NEW DELHI: The problem of India's “missing girls” has been put under a harsh spotlight by new census data showing the ratio of female to male children at its lowest level since independence in 1947.
According to the latest national headcount, there are now just 914 girls for every 1,000 boys under the age of six, down from a ratio of 927 for every 1,000 a decade ago.
Despite India's steady economic rise in the past 10 years, the figures show the social bias against having girls remains as strong as ever, with illegal sex-selective abortions facilitated by cheap ultrasound technology.
“The figures should make us think 100 times before we call ourselves citizens of a progressive nation,” said Delhi University social scientist Gitika Vasudev.
India's sex ratio has been falling continuously since 1961, when it stood at 976 girls for every 1,000 boys, and Vasudev said the latest data was “proof of India's collective failure” to protect girl children.
The global average is 1,050 girls for every 1,000 boys.
Married women in India face huge pressure to produce male heirs who are seen as breadwinners, family leaders and carers when parents age.
Girls are often viewed as a burden to the family as they require hefty dowries to be married off.
“Measures put in place over the last 40 years have not had any impact on the ratio,” conceded India's home secretary G.K. Pillai, announcing the need for a “complete” family planning policy review.
India has a long history of female infanticide - of girls suffocated, poisoned, drowned or left to die.
More common now, thanks to technological advances, is the abortion of female foetuses, or “female foeticide” - a simple, cheap and difficult to police process with ultrasound tests costing as little as $10.
Signboards at clinics stipulating: “No sex determination tests done here”often pay little more than lip service to the law, and portable ultrasound machines mean tests can be carried out in the most remote villages.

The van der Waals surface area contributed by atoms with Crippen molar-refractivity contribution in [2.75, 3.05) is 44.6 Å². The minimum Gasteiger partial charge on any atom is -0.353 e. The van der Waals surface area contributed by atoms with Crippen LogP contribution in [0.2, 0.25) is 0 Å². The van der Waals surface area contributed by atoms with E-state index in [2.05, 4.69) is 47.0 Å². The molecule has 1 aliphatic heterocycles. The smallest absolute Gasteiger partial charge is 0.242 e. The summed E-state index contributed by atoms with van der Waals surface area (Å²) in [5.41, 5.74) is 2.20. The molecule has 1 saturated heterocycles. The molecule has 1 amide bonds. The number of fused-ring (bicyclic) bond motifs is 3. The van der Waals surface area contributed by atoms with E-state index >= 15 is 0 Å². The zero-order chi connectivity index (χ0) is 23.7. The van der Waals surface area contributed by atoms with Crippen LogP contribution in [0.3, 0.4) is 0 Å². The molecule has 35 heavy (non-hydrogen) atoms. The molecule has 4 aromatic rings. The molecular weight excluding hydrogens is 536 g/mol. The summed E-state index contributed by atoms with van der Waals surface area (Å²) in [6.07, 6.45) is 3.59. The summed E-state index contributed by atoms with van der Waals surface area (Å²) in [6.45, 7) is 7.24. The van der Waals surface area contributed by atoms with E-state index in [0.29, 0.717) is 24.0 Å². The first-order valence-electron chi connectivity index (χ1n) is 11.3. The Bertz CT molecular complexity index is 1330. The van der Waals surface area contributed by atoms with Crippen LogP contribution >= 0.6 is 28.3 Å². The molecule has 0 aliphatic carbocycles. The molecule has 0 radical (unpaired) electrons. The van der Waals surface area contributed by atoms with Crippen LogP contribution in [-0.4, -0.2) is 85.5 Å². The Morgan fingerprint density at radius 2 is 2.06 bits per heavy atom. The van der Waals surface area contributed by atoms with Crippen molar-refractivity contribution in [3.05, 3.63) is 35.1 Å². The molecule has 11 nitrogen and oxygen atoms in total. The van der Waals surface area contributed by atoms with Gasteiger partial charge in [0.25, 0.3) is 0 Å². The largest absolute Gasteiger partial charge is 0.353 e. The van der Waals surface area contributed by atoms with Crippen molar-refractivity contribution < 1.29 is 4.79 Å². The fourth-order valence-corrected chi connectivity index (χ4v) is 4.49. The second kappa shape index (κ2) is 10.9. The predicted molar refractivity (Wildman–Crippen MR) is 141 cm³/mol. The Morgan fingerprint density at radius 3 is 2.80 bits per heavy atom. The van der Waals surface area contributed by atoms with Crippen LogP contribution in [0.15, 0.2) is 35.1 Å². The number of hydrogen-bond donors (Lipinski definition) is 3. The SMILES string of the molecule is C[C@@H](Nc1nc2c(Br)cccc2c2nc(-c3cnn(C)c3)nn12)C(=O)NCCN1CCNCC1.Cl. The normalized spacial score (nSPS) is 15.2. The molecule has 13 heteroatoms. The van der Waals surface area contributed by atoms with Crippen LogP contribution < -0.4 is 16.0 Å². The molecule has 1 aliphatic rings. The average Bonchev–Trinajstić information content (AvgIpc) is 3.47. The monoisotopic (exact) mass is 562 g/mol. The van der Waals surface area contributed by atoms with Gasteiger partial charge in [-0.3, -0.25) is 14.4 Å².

As many as half a million female foetuses are estimated to be aborted each year in India, according to a 2006 study by British medical journal Lancet.
Social activists say legal safeguards have been rendered toothless by official apathy.
“It's not difficult to trace doctors who perform these tests but the government has not found it important enough to nab them,” says gynaecologist D.P. Roy, director of “Beti ka Saath” or “A Daughter is a Companion”, a voluntary group in the northern state of Haryana.
“Instead of spending money on seminars and public meetings, the government should post a cash reward for anyone who helps catch offenders,” she said.
In the last few decades, successive governments have launched an array of schemes to change attitudes towards girls, including offering cash incentives, but they have had little impact.
There had been hopes that the growing affluence produced by India's rapid economic rise would help erode long-held prejudices, but some analysts say it has actually reinforced them.
“It's a misconception that English-speaking, suave, rich Indians do not use sex determination tests,” said P.M. Kulkarni, a demography expert at New Delhi's Jawaharlal Nehru University.
“Shockingly, some rich Indians believe they have a right to choose whether they want a boy or a girl,” Kulkarni said.
“Society has to change, mindsets have to change, attitudes need to change to save the girl child.”